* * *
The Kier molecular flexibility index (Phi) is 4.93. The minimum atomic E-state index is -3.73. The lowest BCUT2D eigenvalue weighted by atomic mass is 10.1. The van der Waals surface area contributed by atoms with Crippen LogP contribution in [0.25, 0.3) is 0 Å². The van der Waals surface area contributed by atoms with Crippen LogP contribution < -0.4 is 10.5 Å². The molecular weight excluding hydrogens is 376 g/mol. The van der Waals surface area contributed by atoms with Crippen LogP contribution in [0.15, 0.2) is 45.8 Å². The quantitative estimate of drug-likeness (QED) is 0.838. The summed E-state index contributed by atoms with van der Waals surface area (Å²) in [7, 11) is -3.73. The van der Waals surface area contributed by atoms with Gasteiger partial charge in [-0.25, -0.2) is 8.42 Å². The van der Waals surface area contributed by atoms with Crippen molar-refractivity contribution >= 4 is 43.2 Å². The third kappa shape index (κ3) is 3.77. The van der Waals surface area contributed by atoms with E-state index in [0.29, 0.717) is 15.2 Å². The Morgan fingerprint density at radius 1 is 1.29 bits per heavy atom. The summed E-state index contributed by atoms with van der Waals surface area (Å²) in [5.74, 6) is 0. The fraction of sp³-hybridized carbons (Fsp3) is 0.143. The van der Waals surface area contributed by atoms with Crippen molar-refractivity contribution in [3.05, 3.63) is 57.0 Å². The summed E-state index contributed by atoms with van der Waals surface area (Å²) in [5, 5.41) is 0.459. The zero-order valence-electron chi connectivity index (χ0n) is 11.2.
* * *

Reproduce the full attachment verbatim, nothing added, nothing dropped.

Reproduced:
The Kier molecular flexibility index (Phi) is 4.93. The minimum atomic E-state index is -3.73. The lowest BCUT2D eigenvalue weighted by atomic mass is 10.1. The van der Waals surface area contributed by atoms with Crippen LogP contribution in [0.25, 0.3) is 0 Å². The van der Waals surface area contributed by atoms with Crippen LogP contribution < -0.4 is 10.5 Å². The molecular weight excluding hydrogens is 376 g/mol. The van der Waals surface area contributed by atoms with Crippen LogP contribution in [0.15, 0.2) is 45.8 Å². The quantitative estimate of drug-likeness (QED) is 0.838. The summed E-state index contributed by atoms with van der Waals surface area (Å²) in [7, 11) is -3.73. The van der Waals surface area contributed by atoms with Gasteiger partial charge in [-0.25, -0.2) is 8.42 Å². The van der Waals surface area contributed by atoms with Crippen molar-refractivity contribution >= 4 is 43.2 Å². The third kappa shape index (κ3) is 3.77. The van der Waals surface area contributed by atoms with E-state index in [0.29, 0.717) is 15.2 Å². The Morgan fingerprint density at radius 1 is 1.29 bits per heavy atom. The summed E-state index contributed by atoms with van der Waals surface area (Å²) in [5.74, 6) is 0. The fraction of sp³-hybridized carbons (Fsp3) is 0.143. The van der Waals surface area contributed by atoms with Crippen molar-refractivity contribution in [3.05, 3.63) is 57.0 Å². The summed E-state index contributed by atoms with van der Waals surface area (Å²) in [5, 5.41) is 0.459. The zero-order valence-electron chi connectivity index (χ0n) is 11.2.